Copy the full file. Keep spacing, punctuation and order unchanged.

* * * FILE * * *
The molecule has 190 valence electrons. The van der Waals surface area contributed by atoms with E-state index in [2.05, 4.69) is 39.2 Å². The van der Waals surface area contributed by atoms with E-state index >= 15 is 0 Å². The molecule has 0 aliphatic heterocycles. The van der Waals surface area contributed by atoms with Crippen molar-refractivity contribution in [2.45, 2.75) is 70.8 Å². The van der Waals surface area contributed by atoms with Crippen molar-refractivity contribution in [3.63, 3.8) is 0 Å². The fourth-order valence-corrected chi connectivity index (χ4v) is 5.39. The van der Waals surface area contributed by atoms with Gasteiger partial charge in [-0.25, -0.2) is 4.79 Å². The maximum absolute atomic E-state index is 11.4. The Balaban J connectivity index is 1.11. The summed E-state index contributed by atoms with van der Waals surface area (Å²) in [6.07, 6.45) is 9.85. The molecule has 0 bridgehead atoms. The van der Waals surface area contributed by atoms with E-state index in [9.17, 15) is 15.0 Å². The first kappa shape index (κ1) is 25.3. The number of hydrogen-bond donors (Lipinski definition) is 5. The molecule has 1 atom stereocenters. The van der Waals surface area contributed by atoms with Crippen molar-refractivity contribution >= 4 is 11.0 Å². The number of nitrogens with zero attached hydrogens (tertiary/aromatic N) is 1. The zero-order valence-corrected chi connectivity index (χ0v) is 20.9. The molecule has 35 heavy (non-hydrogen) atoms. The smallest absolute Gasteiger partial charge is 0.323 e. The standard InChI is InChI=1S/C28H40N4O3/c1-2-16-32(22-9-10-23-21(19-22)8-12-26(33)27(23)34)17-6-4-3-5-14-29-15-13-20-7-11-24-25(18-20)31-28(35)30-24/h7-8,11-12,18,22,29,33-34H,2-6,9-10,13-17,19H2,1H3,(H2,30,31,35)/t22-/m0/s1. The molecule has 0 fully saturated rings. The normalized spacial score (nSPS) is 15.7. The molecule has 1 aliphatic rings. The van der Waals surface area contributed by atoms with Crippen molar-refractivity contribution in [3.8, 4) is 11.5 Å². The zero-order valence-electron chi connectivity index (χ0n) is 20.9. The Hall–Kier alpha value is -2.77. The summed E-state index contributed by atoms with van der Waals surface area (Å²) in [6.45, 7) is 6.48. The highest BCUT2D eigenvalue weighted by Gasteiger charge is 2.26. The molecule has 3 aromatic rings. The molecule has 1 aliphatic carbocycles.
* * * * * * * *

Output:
The molecule has 190 valence electrons. The van der Waals surface area contributed by atoms with E-state index in [2.05, 4.69) is 39.2 Å². The van der Waals surface area contributed by atoms with E-state index >= 15 is 0 Å². The molecule has 0 aliphatic heterocycles. The van der Waals surface area contributed by atoms with Crippen molar-refractivity contribution in [2.45, 2.75) is 70.8 Å². The van der Waals surface area contributed by atoms with Crippen molar-refractivity contribution in [3.63, 3.8) is 0 Å². The fourth-order valence-corrected chi connectivity index (χ4v) is 5.39. The van der Waals surface area contributed by atoms with Gasteiger partial charge in [-0.25, -0.2) is 4.79 Å². The maximum absolute atomic E-state index is 11.4. The Balaban J connectivity index is 1.11. The summed E-state index contributed by atoms with van der Waals surface area (Å²) in [6.07, 6.45) is 9.85. The molecule has 0 bridgehead atoms. The van der Waals surface area contributed by atoms with E-state index in [9.17, 15) is 15.0 Å². The first kappa shape index (κ1) is 25.3. The number of hydrogen-bond donors (Lipinski definition) is 5. The molecule has 1 atom stereocenters. The van der Waals surface area contributed by atoms with Crippen molar-refractivity contribution >= 4 is 11.0 Å². The number of nitrogens with zero attached hydrogens (tertiary/aromatic N) is 1. The zero-order valence-corrected chi connectivity index (χ0v) is 20.9. The molecule has 35 heavy (non-hydrogen) atoms. The smallest absolute Gasteiger partial charge is 0.323 e. The standard InChI is InChI=1S/C28H40N4O3/c1-2-16-32(22-9-10-23-21(19-22)8-12-26(33)27(23)34)17-6-4-3-5-14-29-15-13-20-7-11-24-25(18-20)31-28(35)30-24/h7-8,11-12,18,22,29,33-34H,2-6,9-10,13-17,19H2,1H3,(H2,30,31,35)/t22-/m0/s1. The molecule has 0 fully saturated rings. The normalized spacial score (nSPS) is 15.7. The molecule has 1 aliphatic rings. The van der Waals surface area contributed by atoms with Crippen molar-refractivity contribution in [3.8, 4) is 11.5 Å². The zero-order valence-electron chi connectivity index (χ0n) is 20.9. The Hall–Kier alpha value is -2.77. The summed E-state index contributed by atoms with van der Waals surface area (Å²) in [6.45, 7) is 6.48. The highest BCUT2D eigenvalue weighted by Gasteiger charge is 2.26. The molecule has 3 aromatic rings. The molecule has 1 aliphatic carbocycles.